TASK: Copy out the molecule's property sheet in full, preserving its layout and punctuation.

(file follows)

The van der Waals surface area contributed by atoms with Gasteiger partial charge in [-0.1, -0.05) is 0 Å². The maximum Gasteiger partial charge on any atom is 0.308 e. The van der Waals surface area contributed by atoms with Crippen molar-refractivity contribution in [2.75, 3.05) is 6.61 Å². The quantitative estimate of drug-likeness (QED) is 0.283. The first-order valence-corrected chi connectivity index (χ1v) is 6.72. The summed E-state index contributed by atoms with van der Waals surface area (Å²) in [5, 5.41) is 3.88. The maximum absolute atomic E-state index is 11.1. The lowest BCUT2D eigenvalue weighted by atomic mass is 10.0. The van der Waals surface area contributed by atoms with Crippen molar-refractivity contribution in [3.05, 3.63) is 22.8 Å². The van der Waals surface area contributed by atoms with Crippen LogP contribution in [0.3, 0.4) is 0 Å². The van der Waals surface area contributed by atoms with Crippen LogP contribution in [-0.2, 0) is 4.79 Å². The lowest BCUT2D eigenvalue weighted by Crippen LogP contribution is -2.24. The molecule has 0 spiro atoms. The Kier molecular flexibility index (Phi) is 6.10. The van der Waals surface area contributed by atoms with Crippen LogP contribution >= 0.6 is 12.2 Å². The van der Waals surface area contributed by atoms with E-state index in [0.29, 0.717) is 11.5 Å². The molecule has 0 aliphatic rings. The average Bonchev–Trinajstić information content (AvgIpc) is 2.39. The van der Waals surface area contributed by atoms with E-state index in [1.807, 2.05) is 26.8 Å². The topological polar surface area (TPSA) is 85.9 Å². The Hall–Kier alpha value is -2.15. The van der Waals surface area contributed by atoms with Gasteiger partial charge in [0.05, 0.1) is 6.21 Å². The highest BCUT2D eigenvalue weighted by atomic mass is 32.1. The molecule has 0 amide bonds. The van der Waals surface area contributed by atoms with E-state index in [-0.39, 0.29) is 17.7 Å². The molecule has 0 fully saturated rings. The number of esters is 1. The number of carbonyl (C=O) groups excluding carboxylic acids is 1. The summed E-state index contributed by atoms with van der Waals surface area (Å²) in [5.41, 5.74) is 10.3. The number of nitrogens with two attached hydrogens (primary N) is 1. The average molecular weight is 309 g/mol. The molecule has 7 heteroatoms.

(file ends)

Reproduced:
The van der Waals surface area contributed by atoms with Gasteiger partial charge in [-0.1, -0.05) is 0 Å². The maximum Gasteiger partial charge on any atom is 0.308 e. The van der Waals surface area contributed by atoms with Crippen molar-refractivity contribution in [2.75, 3.05) is 6.61 Å². The quantitative estimate of drug-likeness (QED) is 0.283. The first-order valence-corrected chi connectivity index (χ1v) is 6.72. The summed E-state index contributed by atoms with van der Waals surface area (Å²) in [5, 5.41) is 3.88. The maximum absolute atomic E-state index is 11.1. The lowest BCUT2D eigenvalue weighted by atomic mass is 10.0. The van der Waals surface area contributed by atoms with Crippen molar-refractivity contribution in [3.05, 3.63) is 22.8 Å². The van der Waals surface area contributed by atoms with Crippen LogP contribution in [0.3, 0.4) is 0 Å². The van der Waals surface area contributed by atoms with Crippen LogP contribution in [-0.2, 0) is 4.79 Å². The lowest BCUT2D eigenvalue weighted by Crippen LogP contribution is -2.24. The molecule has 0 spiro atoms. The Kier molecular flexibility index (Phi) is 6.10. The van der Waals surface area contributed by atoms with Crippen LogP contribution >= 0.6 is 12.2 Å². The van der Waals surface area contributed by atoms with E-state index in [0.29, 0.717) is 11.5 Å². The molecule has 0 aliphatic rings. The average Bonchev–Trinajstić information content (AvgIpc) is 2.39. The van der Waals surface area contributed by atoms with E-state index in [1.807, 2.05) is 26.8 Å². The topological polar surface area (TPSA) is 85.9 Å². The Hall–Kier alpha value is -2.15. The van der Waals surface area contributed by atoms with Gasteiger partial charge in [0.05, 0.1) is 6.21 Å². The highest BCUT2D eigenvalue weighted by atomic mass is 32.1. The molecule has 0 amide bonds. The van der Waals surface area contributed by atoms with E-state index in [-0.39, 0.29) is 17.7 Å². The molecule has 0 fully saturated rings. The number of esters is 1. The number of carbonyl (C=O) groups excluding carboxylic acids is 1. The summed E-state index contributed by atoms with van der Waals surface area (Å²) in [5.41, 5.74) is 10.3. The number of nitrogens with two attached hydrogens (primary N) is 1. The average molecular weight is 309 g/mol. The molecule has 7 heteroatoms.